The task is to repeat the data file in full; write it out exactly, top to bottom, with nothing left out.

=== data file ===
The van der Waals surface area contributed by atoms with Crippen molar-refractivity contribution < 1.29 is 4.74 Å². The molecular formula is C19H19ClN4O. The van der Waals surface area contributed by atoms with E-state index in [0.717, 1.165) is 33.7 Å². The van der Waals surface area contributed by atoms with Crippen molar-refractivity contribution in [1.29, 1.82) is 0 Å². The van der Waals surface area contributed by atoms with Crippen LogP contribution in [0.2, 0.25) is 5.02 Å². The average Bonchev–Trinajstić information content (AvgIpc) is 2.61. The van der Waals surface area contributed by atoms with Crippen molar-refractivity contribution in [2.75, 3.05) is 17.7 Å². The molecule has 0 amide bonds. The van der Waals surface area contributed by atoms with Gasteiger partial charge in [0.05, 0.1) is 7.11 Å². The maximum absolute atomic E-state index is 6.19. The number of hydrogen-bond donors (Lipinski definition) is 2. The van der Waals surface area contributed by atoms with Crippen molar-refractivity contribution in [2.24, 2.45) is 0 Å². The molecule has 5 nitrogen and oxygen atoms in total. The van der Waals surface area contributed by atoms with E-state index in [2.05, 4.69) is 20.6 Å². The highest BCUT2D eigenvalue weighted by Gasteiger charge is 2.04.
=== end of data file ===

The van der Waals surface area contributed by atoms with Crippen molar-refractivity contribution < 1.29 is 4.74 Å². The molecular formula is C19H19ClN4O. The van der Waals surface area contributed by atoms with E-state index in [0.717, 1.165) is 33.7 Å². The van der Waals surface area contributed by atoms with Crippen molar-refractivity contribution in [1.29, 1.82) is 0 Å². The van der Waals surface area contributed by atoms with Crippen LogP contribution in [0.2, 0.25) is 5.02 Å². The average Bonchev–Trinajstić information content (AvgIpc) is 2.61. The van der Waals surface area contributed by atoms with Crippen molar-refractivity contribution in [2.75, 3.05) is 17.7 Å². The molecule has 0 amide bonds. The van der Waals surface area contributed by atoms with Gasteiger partial charge in [0.05, 0.1) is 7.11 Å². The maximum absolute atomic E-state index is 6.19. The number of hydrogen-bond donors (Lipinski definition) is 2. The van der Waals surface area contributed by atoms with Crippen molar-refractivity contribution in [2.24, 2.45) is 0 Å². The molecule has 5 nitrogen and oxygen atoms in total. The van der Waals surface area contributed by atoms with E-state index in [2.05, 4.69) is 20.6 Å². The highest BCUT2D eigenvalue weighted by Gasteiger charge is 2.04.